Messing with the carburetor I noticed the needle screw was in about 6-7 turns. I just received the service manual yesterday and it says it should be in 2 and 3/4 turns. So going to try backing it out and see if that stops the surging.
So adjusting the needle didn't change anything. But when reassembling the carburetor I forgot to plug in the throttle control solenoid. When I did that the surging stopped. Once I plugged in the throttle control, it started surging again. Is that the issue?
The reason it is surging without the choke on is most likely the pilot jet is plugged.
I just had to clean these out on both my 2000is’s today.
Spraying them with carb cleaner won’t really get them clean. I had to push a very tiny piece of wire through the bottom of the jet to get it to clear. It was sealed shut with varnish. It takes some pushing and twisting to get it through. You also need to be careful you don’t enlarge the hole. I pulled out a single piece of a wire brush and held the wire with needle nose vice grips and worked the jet back and forth on the end of the wire till it goes through the gunk.
You are correct that RPM cycling is caused by the very tiny pilot jet metering hole that is still partially or fully plugged up. What you must be careful of is how you clean the fuel metering orifice that is "about" .018" diameter by using any wire. I have read where someone used a strand of (very weak) Copper wire!! That risks breaking off inside the orifice if it will not go in easily.
When my de-fueled 2009 EF1000iSC would not run without cycling I took it apart and tried cleaning its smaller sized gummed up pilot jet with a steel wire that was gradually tapered off axially to about 80% of the full diameter over a length of 1". In cleaning the orifice it got stuck in the hole and then BROKE OFF flush when trying to GENTLY turn it while trying to free it up. Attempts at heating the brass jet then tapping it on a hard surface all failed to knock it lose. It was then $22 for a new one, then it immediately ran like new. Next time I think I'll use a propane torch first.
In some shops a water bath Ultrasonic cleaner is used to shake up carb jets in a cup of carb cleaner to more safely clean plugged jets and gummy parts.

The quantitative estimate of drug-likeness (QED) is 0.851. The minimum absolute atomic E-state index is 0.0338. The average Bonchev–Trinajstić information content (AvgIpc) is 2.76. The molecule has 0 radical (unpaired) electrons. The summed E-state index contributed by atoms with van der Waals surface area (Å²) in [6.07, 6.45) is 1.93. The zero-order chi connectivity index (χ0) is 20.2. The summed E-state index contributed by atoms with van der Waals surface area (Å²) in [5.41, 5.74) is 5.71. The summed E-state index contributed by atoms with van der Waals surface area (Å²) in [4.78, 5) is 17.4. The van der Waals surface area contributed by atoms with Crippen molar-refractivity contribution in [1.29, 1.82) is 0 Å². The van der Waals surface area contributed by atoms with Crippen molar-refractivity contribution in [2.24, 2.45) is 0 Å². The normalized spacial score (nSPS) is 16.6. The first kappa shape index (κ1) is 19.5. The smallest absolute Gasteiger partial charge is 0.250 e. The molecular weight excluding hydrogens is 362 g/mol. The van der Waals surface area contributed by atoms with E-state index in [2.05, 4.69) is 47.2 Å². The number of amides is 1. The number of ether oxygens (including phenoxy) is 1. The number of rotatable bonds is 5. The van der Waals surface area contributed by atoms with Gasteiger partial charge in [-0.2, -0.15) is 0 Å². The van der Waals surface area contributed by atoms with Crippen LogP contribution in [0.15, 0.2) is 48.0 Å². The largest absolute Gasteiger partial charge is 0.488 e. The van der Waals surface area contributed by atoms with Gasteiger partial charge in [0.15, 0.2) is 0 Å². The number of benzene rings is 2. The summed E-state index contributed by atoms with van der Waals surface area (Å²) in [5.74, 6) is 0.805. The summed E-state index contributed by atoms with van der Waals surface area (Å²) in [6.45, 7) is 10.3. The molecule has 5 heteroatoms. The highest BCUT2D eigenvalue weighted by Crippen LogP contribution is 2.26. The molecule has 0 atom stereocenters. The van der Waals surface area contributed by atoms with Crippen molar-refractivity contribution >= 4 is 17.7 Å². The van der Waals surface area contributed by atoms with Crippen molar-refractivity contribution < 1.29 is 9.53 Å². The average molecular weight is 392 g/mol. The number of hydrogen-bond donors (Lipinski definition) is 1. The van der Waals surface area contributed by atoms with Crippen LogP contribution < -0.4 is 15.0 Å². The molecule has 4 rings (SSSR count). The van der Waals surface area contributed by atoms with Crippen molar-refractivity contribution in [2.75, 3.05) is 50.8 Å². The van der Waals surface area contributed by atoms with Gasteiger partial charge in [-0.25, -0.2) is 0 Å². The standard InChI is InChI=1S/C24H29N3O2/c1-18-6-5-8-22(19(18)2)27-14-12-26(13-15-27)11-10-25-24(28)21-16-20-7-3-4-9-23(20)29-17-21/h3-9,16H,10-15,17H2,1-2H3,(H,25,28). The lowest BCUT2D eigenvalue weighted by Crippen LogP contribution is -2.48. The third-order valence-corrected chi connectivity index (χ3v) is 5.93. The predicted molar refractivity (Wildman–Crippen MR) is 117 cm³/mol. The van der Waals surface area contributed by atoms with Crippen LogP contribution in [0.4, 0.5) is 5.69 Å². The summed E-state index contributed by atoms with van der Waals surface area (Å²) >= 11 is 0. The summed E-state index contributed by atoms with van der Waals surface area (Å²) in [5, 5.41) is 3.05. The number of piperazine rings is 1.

What do you suggest to keep these jets from gumming up?
On my old EF1000, I stored it with Sta-Bil in the tank and within a couple months the pilot jet still got plugged up. I think there’s so much crap in today’s gasoline that those tiny little oriffices don’t stand a chance.
I used to have the same problem on a small cc Honda motorcycle. Running the carb dry didn’t help either.
This is what I do, every 6-12 months I put just enough Trufuel in the tank to run for 30 minutes and let it run out of gas. Then I drain the float bowl and put it away. Never store the generator with fuel in the tank. The only time I would put pump gas in it is if I actually needed the unit for a power outage. It always starts first pull. I do this for all small engines in the off season.
Icecat, The cycling of my EF1000iSC happened after siphoning the fuel+Stabil tank while running it dry till it stalled, opening the float bowl drain screw till empty, then pulling the recoil starter 10 times with the choke pulled out + ignition ON to vacuum out both the pilot jet, main jet and their passageways. Then, after many months of climate controlled storage and a new fuel +Stabil fill-up it STILL would not run without a brand new, first ever case of RPM cycling!!
Conclusion: That pilot jet's tiny metering orifice is really sensitive, possibly to minute quantities of fuel damped surfaces emitting fuel vapors in an enclosed area. To prevent this from happening again I devised a new plan. Just last month to long term store my EF2000iSC I drained the fuel tank and 2 fuel lines. Next, removed the float bowl to spay clean the ports thru the air bleed jets seen from the carb throat choke end's opening to clean them then many air gun blasts to completely dry everything out. When I tried to reinstall the the float bowl and its very narrow gasket against gravity it refused to stay in place. Not wanting to possibly tighten down on an out-of-place gasket it required a tedious complete removal of the carb to invert it and then easily drop the gasket and float bowl into place before installing/tightening the float bowl's bottom mount bolt. So be prepared, and have a great deal of patience when working on your Genny.
That pilot jet weakness may be why nearly all the Generator retailers recommend you start your Genny at least once-a-month and run it for 15--30 minutes(!!).
Ordered a number drill set from Amazon #61-#80. The #80 is what worked to clean out the pilot jet hole.
Need tweezers to pick up the drill bit it's so small. Put bit in pin vise to hold it. Flushed with carb cleaner and air. Running great now. Hardest part is removing the cover over the tank spout to get to carb. Hope this is helpful to someone.